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Green cyanobacterial blooms on the Great Lakes an airborne health risk?

Scientists have found organic matter from toxic blooms in the Great Lakes can get airborne.

Andrew Ault is an assistant professor at the University of Michigan, in the departments of environmental health sciences and chemistry. He’s an author of a new studyin the journal Environmental Science & Technology.

“Anytime a wave breaks on the ocean or in a lake, you push bubbles below the surface. When those come up, they burst and that bursting process essentially, ends up leading to aerosols being formed,” he says.

He and his collaborator at UM, Kerri Pratt, found those aerosols can contain organic material from the blooms.

“We definitely know that when you have red tides or other sorts of blooms or if you’re say, using a jet ski in the middle of a harmful algal bloom, people know that you can end up inhaling particles and having negative effects from that,” says Ault.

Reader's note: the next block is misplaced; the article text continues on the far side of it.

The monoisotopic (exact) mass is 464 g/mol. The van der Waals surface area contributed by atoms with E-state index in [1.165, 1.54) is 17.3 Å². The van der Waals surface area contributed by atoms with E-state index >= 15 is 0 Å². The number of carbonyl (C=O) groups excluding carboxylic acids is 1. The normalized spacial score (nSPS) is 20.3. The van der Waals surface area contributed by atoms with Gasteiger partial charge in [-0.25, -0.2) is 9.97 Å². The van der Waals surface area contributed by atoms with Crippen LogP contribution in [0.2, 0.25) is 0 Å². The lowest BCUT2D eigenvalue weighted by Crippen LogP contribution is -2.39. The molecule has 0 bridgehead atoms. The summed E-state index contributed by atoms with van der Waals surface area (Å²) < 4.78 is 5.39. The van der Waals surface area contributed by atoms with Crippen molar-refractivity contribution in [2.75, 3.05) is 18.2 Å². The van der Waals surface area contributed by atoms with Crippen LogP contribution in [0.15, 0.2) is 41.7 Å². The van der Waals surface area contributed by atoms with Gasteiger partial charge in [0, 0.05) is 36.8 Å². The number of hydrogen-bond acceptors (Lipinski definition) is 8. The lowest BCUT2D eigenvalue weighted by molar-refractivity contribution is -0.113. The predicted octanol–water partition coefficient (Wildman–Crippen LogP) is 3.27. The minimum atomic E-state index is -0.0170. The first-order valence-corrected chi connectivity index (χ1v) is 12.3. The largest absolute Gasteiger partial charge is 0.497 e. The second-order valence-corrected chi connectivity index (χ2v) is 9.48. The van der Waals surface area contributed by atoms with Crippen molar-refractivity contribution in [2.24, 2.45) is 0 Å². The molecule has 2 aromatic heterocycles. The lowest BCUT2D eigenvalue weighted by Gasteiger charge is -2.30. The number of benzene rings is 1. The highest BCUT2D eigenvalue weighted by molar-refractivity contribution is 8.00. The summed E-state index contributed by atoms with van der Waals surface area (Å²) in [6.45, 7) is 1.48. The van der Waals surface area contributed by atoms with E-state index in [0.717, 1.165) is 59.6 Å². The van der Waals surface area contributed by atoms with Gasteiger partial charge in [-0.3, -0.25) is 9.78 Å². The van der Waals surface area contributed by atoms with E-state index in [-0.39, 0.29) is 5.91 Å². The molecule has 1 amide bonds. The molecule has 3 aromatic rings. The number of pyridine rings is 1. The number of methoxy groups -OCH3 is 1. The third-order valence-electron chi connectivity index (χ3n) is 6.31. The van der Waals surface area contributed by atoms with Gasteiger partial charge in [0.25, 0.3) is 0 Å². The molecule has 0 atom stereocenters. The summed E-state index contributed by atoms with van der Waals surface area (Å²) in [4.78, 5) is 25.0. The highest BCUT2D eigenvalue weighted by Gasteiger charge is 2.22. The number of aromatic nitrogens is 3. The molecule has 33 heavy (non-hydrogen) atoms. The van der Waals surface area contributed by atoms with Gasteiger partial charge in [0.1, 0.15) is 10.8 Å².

Ault says what they don’t know yet is whether toxins from blooms in the Great Lakes can become airborne too.

The kind of cyanobacteria in Lake Erie that’s been blooming every summer can produce a toxin called microcystin. That toxin can hurt people and animals.

“What we need to understand is, how many of the toxins are getting out, and where are they going in terms of who then ends up inhaling them? We really need to assess the exposure risk," he says.

He says that’s what they want to study next. Ault says it’s too early to give advice on what people should do. But he says it makes sense to limit your contact with the green blooms.

Rebecca Williams is senior editor in the newsroom, where she edits stories and helps guide news coverage.
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